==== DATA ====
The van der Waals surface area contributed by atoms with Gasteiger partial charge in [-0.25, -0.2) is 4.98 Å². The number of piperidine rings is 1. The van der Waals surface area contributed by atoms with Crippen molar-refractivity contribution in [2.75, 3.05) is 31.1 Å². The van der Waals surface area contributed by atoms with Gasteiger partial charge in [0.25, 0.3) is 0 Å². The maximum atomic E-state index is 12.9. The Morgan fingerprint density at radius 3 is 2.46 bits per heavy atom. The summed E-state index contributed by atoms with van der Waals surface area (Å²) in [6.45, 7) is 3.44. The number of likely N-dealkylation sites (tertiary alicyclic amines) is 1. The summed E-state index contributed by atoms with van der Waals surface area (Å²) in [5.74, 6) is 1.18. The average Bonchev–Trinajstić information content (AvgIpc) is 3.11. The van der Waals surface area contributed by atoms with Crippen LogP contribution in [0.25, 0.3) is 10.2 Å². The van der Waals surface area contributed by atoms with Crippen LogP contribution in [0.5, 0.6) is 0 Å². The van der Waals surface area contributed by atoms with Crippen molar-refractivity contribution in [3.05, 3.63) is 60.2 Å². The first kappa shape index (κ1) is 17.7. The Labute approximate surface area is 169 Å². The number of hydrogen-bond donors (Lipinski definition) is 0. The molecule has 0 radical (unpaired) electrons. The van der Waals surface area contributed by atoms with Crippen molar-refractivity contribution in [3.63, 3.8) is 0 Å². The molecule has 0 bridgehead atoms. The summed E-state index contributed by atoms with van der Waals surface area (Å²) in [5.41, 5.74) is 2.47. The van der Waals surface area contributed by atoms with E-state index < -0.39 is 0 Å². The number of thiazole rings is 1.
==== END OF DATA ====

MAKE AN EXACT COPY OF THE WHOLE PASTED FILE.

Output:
The van der Waals surface area contributed by atoms with Gasteiger partial charge in [-0.25, -0.2) is 4.98 Å². The number of piperidine rings is 1. The van der Waals surface area contributed by atoms with Crippen molar-refractivity contribution in [2.75, 3.05) is 31.1 Å². The van der Waals surface area contributed by atoms with Gasteiger partial charge in [0.25, 0.3) is 0 Å². The maximum atomic E-state index is 12.9. The Morgan fingerprint density at radius 3 is 2.46 bits per heavy atom. The summed E-state index contributed by atoms with van der Waals surface area (Å²) in [6.45, 7) is 3.44. The number of likely N-dealkylation sites (tertiary alicyclic amines) is 1. The summed E-state index contributed by atoms with van der Waals surface area (Å²) in [5.74, 6) is 1.18. The average Bonchev–Trinajstić information content (AvgIpc) is 3.11. The van der Waals surface area contributed by atoms with Crippen LogP contribution in [0.25, 0.3) is 10.2 Å². The van der Waals surface area contributed by atoms with Crippen LogP contribution in [0.5, 0.6) is 0 Å². The van der Waals surface area contributed by atoms with Crippen molar-refractivity contribution in [3.05, 3.63) is 60.2 Å². The first kappa shape index (κ1) is 17.7. The Labute approximate surface area is 169 Å². The number of hydrogen-bond donors (Lipinski definition) is 0. The molecule has 0 radical (unpaired) electrons. The van der Waals surface area contributed by atoms with Crippen molar-refractivity contribution in [3.63, 3.8) is 0 Å². The molecule has 0 bridgehead atoms. The summed E-state index contributed by atoms with van der Waals surface area (Å²) in [5.41, 5.74) is 2.47. The van der Waals surface area contributed by atoms with E-state index < -0.39 is 0 Å². The number of thiazole rings is 1.